On November 15, 2016, Mayor Fischer announced the monument would be moved to Brandenburg, located 44 miles west of Louisville along the Ohio River in Meade County, Kentucky. Sarah Lindgren, the public art administrator for Louisville, said the time capsule, thought located within the monument, would be loaned to the Filson Historical Society for an exhibit if it was found.[66] Dismantlement of the monument began November 19, 2016, and the time capsule was located two days later, and found to be in a poor state of preservation.[67] The monument was scheduled to be moved to Brandenburg the week of November 28, 2016.[68][69]

The University of Louisville Foundation estimated the cost of moving the monument at roughly $400,000. $350,000 was estimated as contributed by the Foundation, with $50,000 from the City of Louisville, and with the town of Brandenburg contributing an initial $10,000 for the new foundation. Messer Construction was tasked with the construction effort.[70] The Mayor of Brandenburg, Ronnie Joyner, said the patina on the statues would not be removed. This decision was estimated to save about $7,400 in cost to the Foundation.[71]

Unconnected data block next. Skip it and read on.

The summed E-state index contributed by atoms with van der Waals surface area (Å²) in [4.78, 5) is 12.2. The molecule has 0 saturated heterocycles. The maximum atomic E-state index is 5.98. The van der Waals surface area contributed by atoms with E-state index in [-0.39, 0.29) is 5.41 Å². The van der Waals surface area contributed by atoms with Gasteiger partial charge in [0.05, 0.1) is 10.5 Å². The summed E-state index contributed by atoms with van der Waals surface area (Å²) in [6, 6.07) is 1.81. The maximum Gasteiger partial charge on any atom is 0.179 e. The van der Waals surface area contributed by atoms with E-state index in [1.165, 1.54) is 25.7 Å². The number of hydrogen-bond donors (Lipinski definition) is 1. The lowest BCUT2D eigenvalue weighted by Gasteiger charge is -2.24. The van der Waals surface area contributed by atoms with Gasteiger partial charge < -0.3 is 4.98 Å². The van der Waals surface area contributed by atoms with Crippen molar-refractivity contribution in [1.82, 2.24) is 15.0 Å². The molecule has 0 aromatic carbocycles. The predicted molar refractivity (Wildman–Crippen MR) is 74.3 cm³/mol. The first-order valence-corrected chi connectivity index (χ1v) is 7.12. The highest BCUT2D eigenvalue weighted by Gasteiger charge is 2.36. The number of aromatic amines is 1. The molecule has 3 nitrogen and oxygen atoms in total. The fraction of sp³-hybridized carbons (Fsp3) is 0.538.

The work to relocate the monument to Brandenburg was completed on December 12, 2016.[72] A monument rededication ceremony was performed on May 29, 2017, with approximately 400 in attendance.[73]

The new location for the Confederate Monument is immediately west of the Riverfront Park at the terminus of Main Street in Brandenburg. The foundation is resting on St. Louis Limestone.[74] East of the monument is a state historical marker where Gen John Hunt Morgan and his men crossed into Indiana in July 1863. The state marker is an entry for a historical walking trail along the Ohio River. Figures commemorating Native American settlement of the region, the Underground Railroad and additional information panels regarding Morgan's crossing are located along the trail. The park is the site for a biennial Civil War reenactment of the Great Raid of 1863.[75]